Once you have reviewed the full set of patches, reply to the cover letter with a summary of your opinion. If you feel confident enough you may respond with a +1 to indicate that you like the change and you feel it should be merged, or perhaps a -1 to say that you think there are issues serious enough to prevent the series being merged as-is. If you're not confident enough to vote, but still reviewed the series, please do include your opinions, and perhaps provide a +0 or -0 instead so that your vote can be taken into account.

Once a patch receives enough +1s, one of the developers who has push access to the main repositories will merge the change, push them, and respond to the cover letter to that effect.

Dealing with changing your series

If your patch series receives commentary which requires that you change things before it is mergeable, you should respond to the review emails, addressing each point raised, indicating if you are agreeing (and implementing the change) or arguing the point as appropriate. We prefer that patch series are moderately clean, so please ensure that you rebase your work to fold in the changes requested into the patches themselves. Sometimes we may ask you to split a patch up, or to join two patches together. Rebasing your work can do all of this, and more. A clean patch series is much easier to review.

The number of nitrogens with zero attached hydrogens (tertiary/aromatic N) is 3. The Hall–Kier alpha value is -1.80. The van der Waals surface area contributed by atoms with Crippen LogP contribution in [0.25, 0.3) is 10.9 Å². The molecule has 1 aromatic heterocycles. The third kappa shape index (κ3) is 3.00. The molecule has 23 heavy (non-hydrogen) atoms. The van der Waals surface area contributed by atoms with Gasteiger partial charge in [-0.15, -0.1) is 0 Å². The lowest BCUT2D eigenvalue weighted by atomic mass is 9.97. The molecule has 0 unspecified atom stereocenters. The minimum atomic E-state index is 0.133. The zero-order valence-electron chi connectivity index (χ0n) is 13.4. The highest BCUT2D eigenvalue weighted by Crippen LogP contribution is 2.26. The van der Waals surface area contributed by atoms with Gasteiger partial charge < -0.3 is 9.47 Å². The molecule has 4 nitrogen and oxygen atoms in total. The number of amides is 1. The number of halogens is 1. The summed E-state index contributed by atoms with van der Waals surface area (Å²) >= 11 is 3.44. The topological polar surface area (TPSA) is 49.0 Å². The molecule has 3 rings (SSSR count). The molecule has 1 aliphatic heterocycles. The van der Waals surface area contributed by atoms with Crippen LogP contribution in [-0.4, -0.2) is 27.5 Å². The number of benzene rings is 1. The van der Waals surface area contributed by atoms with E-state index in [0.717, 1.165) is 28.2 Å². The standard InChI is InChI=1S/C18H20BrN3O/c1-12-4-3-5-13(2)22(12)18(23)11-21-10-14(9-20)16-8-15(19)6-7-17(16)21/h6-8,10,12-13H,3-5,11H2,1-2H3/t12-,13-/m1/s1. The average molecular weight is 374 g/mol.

When you have a fresh series, please push it to the appropriate place, and then use the above method to send a new copy to the developer mailing list. It is sensible to include a v2, v3, etc. in the subject line when you do so, but do not make your new series a reply to the old series. The cover letter in a v2 or v3 series should include a brief mention of what has changed since the previous series, but there is no need to include a full interdiff.

Coding standards etc

There are no formal coding standards for Gitano and its associated projects at this time. However, please try to make your code "fit in". This means that if you're modifying one of the library projects you should ensure that the lua-doc comments are correct and that you've written unit tests for your changes, with reasonable code coverage. If you're changing Gitano itself then you need to write a yarn scenario to cover your change properly.

Please don't reflow others' work as part of your change, and ensure where possible that your change is clean of whitespace droppings etc.

Gitano uses the editorconfig mechanism to provide some basic coding style guidelines, and if at all possible you should ensure that your editor abides by them.

Remember to review your patches yourself, before you send them to the list, and you're likely to not cause any style issues.